Amazon has discontinued the ability to create images using their SiteStripe feature and in their infinite wisdom will break all previously created images on 12/31/23. Many blogs use this feature, including this one. Expect my archives to be a hot mess of broken book cover images starting in 2024 until I can slowly comb through 20 years of archives to make corrections.

Monday, June 5, 2017

Review: An Unseen Attraction

An Unseen Attraction by K.J. Charles is one of those books that everyone seems to love - so when I noticed my digital acquisitions librarian ordered it for work, I was keen to check it out.  Which I did.  Twice.  Let me explain. I started reading it but didn't finish it before my check-out expired. So I put myself back on the wait list to check it out a second time.  In between the book went on sale at retailers for 99 cents.  And my reaction?  "Meh, I'll just wait for the work copy to come back around."  

So, yeah.  I couldn't be bothered to spend 99 cents on this, even after I had read the first 5 chapters.  Even I'm not typically that frugal.

Which begs the question, "Why go back and finish it?"  Well, at the time my check-out expired the mystery subplot was finally kicking in - and my interest was starting to pick up.  But, yeah - up until that point?  It was almost a DNF out of disinterest.

Clem Talleyfer is a half-Indian bastard son, so he's grateful to his brother for setting him up running a London lodging-house.  His brother's only stipulation?  That the Reverend Lugtrout has a room, free of charge, for as long as he wishes.  This is a trial for Clem since Lugtrout is a disagreeable drunk who flouts house rules.  The man is an insufferable jackass.  But Clem is dealing with him as best he can.  Besides, it's another of the residents that has him distracted - Rowley Green, a taxidermist who has a shop right next door.  Rowley is a loner, in part because people find his profession rather ghoulish, but also his traumatic past has left him a bit skittish.  However he's drawn to Clem's calm, quiet manner and his devastating good looks.  Naturally a relationship blossoms, only to have the whole thing upended when the odious Lugtrout is found murdered and Rowley's shop is burglarized.

I had a hard time sinking into this story and it's hard for me to put my finger on exactly why.  I suspect it's because there's a fair amount of set-up in the early chapters.  It's Rowley and Clem tap-dancing around each other, going to the theater, Clem fretting over Lugtrout and a lot of taxidermy talk - which frankly I could have done without.  Yes, it's an art form - but dude, some of us find stuffed animals creepy.  And while I appreciate that Charles gives one of her heroes an interesting profession and that she obviously did her research....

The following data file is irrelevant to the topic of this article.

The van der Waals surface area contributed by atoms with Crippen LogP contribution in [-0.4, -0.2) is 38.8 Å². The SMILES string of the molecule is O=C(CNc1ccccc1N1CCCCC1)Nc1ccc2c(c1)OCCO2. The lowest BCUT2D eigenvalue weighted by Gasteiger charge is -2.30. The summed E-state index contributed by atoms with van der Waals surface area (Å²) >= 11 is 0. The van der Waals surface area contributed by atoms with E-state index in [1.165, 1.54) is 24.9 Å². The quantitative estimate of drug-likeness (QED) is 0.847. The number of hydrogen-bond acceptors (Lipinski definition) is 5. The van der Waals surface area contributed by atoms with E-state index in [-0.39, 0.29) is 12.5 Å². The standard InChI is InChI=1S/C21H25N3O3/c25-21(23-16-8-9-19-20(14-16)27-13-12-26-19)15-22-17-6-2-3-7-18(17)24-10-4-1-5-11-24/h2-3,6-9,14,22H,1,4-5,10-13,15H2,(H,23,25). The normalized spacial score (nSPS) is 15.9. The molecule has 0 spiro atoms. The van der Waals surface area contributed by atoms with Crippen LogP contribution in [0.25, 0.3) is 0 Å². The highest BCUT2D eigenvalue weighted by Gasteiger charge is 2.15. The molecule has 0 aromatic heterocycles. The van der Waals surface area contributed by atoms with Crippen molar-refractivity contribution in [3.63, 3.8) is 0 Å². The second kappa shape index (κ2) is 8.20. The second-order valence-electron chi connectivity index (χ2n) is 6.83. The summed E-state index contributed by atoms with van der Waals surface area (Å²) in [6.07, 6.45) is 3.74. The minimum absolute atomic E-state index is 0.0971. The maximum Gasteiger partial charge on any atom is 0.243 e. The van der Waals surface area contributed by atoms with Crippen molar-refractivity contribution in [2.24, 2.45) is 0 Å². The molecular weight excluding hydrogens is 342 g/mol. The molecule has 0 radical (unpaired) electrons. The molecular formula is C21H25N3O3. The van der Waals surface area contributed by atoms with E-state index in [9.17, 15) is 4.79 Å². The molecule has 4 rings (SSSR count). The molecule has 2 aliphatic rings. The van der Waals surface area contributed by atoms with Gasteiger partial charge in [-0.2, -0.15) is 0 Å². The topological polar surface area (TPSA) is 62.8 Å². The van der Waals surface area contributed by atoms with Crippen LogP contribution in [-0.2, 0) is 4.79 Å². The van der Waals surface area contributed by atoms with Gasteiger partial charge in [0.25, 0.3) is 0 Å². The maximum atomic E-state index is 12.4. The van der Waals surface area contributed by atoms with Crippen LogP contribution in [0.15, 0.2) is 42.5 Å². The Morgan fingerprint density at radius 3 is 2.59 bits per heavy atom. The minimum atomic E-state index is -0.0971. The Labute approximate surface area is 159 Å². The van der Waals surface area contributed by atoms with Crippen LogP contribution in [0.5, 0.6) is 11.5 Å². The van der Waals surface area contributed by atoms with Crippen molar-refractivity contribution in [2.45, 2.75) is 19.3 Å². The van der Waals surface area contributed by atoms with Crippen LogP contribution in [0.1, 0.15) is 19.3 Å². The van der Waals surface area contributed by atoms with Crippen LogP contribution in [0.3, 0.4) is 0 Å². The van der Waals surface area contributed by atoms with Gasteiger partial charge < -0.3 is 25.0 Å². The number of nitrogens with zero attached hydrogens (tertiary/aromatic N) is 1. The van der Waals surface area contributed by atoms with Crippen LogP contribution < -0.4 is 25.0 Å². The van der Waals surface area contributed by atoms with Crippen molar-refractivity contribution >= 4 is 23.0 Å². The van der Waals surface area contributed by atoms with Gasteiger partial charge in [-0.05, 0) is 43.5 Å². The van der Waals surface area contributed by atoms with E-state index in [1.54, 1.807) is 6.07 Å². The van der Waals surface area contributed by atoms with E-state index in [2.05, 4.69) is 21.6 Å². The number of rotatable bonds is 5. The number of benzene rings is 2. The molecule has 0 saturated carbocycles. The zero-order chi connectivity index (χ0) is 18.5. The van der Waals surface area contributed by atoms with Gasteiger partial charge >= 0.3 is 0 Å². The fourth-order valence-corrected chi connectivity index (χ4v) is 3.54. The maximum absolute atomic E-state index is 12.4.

I. Don't. Care.

There, I said it.

Frankly I found it a slog to get through.

But once Lugtrout ends up dead, that's when things get interesting.  He was an odious man, but to have his tortured dead body left on the doorstep of the boardinghouse reeks of overkill.  And then to have Rowley's shop burglarized?  I mean, is there a connection?  And if so, what could it possibly be? Adding a touch of Victorian melodramatic intrigue, and the already excellent world-building - this was the part of the story that really cooked for me.  Charles sets up her world-building extremely well, right down to oppressive fog and characters that read too much Wilkie Collins.

There's plenty of s-e-x in this book, but the romance itself is rather sweet - thanks to Rowley's loner tendencies and Clem being somewhere on the spectrum (although the author flim-flams on this too much for my liking.  Am I being fair?  Probably not.  I mean, this was Victorian London - autism didn't "exist" it's just some people were "odd.")  It was also interesting to read Clem's growth over the course of the story.  To a fault, he's kind and patient and will bend over backwards for just about anybody.  But as the danger heightens in the story, Clem discovers his spine and shows some gumption.  Him losing his cool in the later chapters were easily some of my favorite moments in the book.

So we're left with a damning with faint praise reaction.  I liked this, but it didn't rivet me and the mystery was more engaging (again, for me) more so than the romance.  That said, readers should be warned that while this story is wrapped up somewhat tidily, there's some loose threads left dangling in the mystery that will likely carry their way through the next books in the series.  And yep, looks like my digital acquisitions librarian has the next book in the series on order.  Bloody hell, of course I have it on hold.

Final Grade = B-


Kerry said...

When you're left really wanting to hear more about Polish Mark's mom the anarchist rather than anyone who actually appeared in the book, it's maybe a problem. Still, I have the others on preorder and I am really looking forward to them. Thank you for introducing me to this author !

azteclady said...

It's a B read despite the quibbles, so of course it's now in TBR Cordillera of Doom :grin:

Wendy said...

First, Kerry: I am SO SORRY! I've had to turn on comment moderation because the spam got so out of control and I just noticed your comment got stuck (I usually receive an e-mail notification and either I didn't for your comment or I was too quick with my delete button).

Anyway, yeah - I was intrigued by anarchist mother too! Since this is a series I'm hoping Charles ends up doing something with that potential character.

AL: I saw (and commented) on the review over at your blog. I'm glad you liked it!